Provide Extra Value

So how can you make sure that your customers won’t make like trees and leave you after the first sale? Give them something they can’t get anywhere else. Provide extra value.

We’ll discuss specific tactics to try in the next section of this post, but “extra value” could come in the form of coupons and discounts, insightful blog posts, special events, and more.

Profess Your Values

What does your company stand for? While professing your values, may turn certain customers into enemies if they don’t agree with your stance on specific issues, it may also turn casual customers into passionate, lifelong brand ambassadors.

As the old saying goes; quality over quantity. Decide if it’s better to have many half-hearted customers, or have a smaller, but psychotic (in a good way) cult following.

A Few Tactics Worth Experimenting With

Well, we said we’d talk about specific tactics you can use in your relationship marketing efforts… Guess we better deliver! Here are a few ideas for you:

Sales and Discounts

Ain’t nobody sad about saving some money. If you want your customers to come back, wallets open; consider giving them a financial reason to do so. BOGOs and percentage discounts get people in the door. And the money you “lose” per transaction is generally made up in an elevated number of sales.

Free Education

What’s better than discounted education? Free education! And the more of it we can cram into our tiny skulls the better. Give your customers what they want and help them solve their most pressing problems.

This can be done through a company blog, YouTube channel, Facebook Live Videos… Even a nifty infographic or Slideshare. Just choose whichever platform your specific audience uses and then deliver quality educational content they’ll enjoy.

Piece o’ Pie!

Use Technology

Technology can turn the smallest of companies into mighty goliaths when put to work correctly. So why not use it to your advantage and build better relationships with your customer base?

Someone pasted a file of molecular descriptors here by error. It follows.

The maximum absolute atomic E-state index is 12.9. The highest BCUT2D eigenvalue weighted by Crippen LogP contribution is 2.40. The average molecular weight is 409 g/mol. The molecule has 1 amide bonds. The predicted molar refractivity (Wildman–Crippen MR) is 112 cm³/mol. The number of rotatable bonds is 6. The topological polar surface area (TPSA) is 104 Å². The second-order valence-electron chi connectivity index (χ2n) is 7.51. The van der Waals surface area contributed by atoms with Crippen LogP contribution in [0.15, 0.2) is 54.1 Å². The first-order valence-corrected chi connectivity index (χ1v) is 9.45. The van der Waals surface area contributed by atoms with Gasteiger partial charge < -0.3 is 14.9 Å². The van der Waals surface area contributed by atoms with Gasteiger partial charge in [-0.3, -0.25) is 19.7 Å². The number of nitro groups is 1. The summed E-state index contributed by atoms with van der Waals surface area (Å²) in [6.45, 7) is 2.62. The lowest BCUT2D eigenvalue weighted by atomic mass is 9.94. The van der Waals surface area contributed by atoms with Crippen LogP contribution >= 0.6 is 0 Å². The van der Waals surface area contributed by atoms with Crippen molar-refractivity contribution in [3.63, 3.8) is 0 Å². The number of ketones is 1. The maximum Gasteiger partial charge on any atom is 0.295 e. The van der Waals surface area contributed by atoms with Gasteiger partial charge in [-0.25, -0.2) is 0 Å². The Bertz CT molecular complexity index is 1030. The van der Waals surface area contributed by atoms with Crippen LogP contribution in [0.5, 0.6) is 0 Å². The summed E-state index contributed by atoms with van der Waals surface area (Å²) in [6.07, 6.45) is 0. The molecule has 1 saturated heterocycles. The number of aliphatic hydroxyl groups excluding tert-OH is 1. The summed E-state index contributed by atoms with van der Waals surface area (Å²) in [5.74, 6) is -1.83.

Chatbots will allow your company to “interact” with customers, even after all your human employees have clocked out for the day. Though they can’t be used for everything, many initial, simple questions can be handled by the bot of your choice.

But chatbots aren’t the only customer-retention-boosting technology out there. Analytics software can give you gloriously detailed insights on how your customers interface with your brand. Study those findings and you’ll glean a wealth of knowledge you can use in your relationship marketing efforts.

Some companies are really going hog-wild on the customer retention front and deploying AR (augmented reality) and VR (virtual reality) experiences to better engage their customers. That’s right, VR isn’t just a plot point in some forgettable science fiction novel anymore!

In 2017, Guinness, your favorite favorite Irish brewery, used VR in its marketing efforts. Basically, participants donned a VR headset and experienced a 360 degree, virtual environment while master brewer, Peter Simpson, told them when to taste and smell each beer on the sample tray.

How’s that for outside-the-box thinking?

Personalize and Thrive

Each of your customers is unique, and they know it. If they think, even for a second, that you don’t respect their individuality, they’re likely to find a different brand that does. Fortunately, personalizing your communications with each customer isn’t as difficult as it sounds.

Here are a few ideas:

  1. Segment Your Email List: Modern email marketing technology (one more hip-hip-hooray for technology!) allows brands to easily personalize their emails through list segmentation. For the uninitiated, segmenting a list is the simple act of grouping together similar customers in order to send subscribers more relevant content.
  2. First Names Please: One of the easiest ways to personalize your communication with your customers is to use their first name in your correspondence. It’s also one of the most effective — just don’t misspell it! This tactic is used heavily in email marketing.
  3. Targeted Landing Pages: Want to sell a current customer a new product? Make sure you send them to a landing page that will resonate with their world views. How? Use those analytics, brah! Then craft different landing pages for each buyer persona you sell to.
  4. Appreciate the Automate: Not sure why we’re so into rhyming and alliteration today… But just roll with it! Use automation to send customers the right offers and content. If they clicked on link X, don’t send them to web page Y. With a little bit of elbow grease, automation can make your marketing efforts much more convenient, consistent and personalized.

Get Social

Social media, even with all its flaws (fake news!), is one of the greatest things to ever happen to businesses. But so many companies use these networks as one-way announcement boards. Lame!